MOSCOW (Reuters) - Moscow said on Friday it would respond firmly to new U.S. sanctions imposed against Russian businessmen, companies and government officials for what Washington called “malign activity” including alleged meddling in the 2016 U.S. election.
The sanctions freeze the U.S. assets of “oligarchs” such as aluminium tycoon Oleg Deripaska, a close associate of President Vladimir Putin, and lawmaker Suleiman Kerimov, whose family controls Russia’s largest gold producer, Polyus (PLZL.MM).
“Of course we will not leave this current and any new anti-Russian attack without a harsh answer,” Russia’s foreign ministry said in a statement. “But first of all we would like to recommend that Washington discard illusions that we can be spoken to in the language of sanctions.”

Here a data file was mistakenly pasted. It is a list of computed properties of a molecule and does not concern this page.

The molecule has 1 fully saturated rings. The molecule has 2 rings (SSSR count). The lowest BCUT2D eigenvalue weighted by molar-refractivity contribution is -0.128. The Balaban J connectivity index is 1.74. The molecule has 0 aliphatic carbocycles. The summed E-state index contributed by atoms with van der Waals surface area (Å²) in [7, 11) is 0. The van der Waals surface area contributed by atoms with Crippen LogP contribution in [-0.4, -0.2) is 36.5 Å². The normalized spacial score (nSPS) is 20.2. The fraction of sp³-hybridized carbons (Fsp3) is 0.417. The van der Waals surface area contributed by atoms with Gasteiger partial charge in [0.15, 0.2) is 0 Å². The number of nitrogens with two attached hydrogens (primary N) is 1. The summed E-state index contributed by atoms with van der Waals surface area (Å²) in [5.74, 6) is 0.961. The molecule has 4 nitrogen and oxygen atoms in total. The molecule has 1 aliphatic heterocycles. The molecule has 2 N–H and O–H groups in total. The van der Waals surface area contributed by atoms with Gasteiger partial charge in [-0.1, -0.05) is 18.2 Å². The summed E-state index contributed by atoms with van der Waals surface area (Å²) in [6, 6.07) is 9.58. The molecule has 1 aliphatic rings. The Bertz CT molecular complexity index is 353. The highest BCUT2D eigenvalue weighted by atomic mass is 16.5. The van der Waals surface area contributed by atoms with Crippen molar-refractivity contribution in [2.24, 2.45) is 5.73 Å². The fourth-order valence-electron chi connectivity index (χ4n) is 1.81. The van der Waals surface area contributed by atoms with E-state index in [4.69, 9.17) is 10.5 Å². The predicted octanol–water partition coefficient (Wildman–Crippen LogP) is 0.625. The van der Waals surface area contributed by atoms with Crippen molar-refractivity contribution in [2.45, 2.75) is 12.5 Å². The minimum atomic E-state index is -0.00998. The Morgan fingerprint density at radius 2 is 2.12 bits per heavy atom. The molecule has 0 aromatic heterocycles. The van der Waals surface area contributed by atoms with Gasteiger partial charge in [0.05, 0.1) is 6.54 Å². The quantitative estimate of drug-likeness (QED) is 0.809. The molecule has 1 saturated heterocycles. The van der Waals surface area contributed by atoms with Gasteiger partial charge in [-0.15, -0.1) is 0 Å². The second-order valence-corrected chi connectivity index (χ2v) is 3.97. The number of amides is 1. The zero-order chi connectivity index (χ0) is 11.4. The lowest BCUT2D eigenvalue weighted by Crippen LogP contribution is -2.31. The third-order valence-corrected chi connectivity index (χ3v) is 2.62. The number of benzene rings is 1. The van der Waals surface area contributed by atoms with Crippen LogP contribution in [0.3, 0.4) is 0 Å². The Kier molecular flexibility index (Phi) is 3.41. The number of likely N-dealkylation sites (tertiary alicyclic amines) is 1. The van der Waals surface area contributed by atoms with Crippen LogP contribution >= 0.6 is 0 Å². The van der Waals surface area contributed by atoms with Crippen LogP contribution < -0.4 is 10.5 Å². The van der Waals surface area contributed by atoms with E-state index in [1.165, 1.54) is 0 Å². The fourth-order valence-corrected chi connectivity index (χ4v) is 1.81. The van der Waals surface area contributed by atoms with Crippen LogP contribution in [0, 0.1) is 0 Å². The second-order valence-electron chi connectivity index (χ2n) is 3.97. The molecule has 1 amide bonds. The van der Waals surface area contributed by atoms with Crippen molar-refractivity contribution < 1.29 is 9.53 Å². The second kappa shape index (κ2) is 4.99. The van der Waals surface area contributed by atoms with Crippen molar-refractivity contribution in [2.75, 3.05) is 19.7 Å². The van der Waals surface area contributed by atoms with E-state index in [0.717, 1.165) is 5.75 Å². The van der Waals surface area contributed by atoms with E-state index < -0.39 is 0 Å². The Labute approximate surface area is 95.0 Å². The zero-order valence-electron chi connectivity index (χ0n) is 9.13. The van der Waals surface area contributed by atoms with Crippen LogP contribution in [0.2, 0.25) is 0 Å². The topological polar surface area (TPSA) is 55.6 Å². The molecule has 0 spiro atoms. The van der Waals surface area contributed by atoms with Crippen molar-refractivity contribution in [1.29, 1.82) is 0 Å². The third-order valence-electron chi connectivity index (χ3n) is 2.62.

The ministry said no pressure could make Russia change course and that the sanctions would only unite Russian society.
“Having not waited for the desired effect of previous sanctions, Washington politicians have reached such absurdity that they are trying to hit our companies that have long maintained business ties with the United States, on which thousands of jobs depend there,” the statement said.
Russia’s relations with the United States have further soured recently as Washington expelled Russian diplomats over the poisoning of former Russian double agent Sergei Skripal in Britain and imposed sanctions on Russians for alleged links to cyber attacks.
Reporting by Gabrielle Tétrault-Farber; Editing by Catherine Evans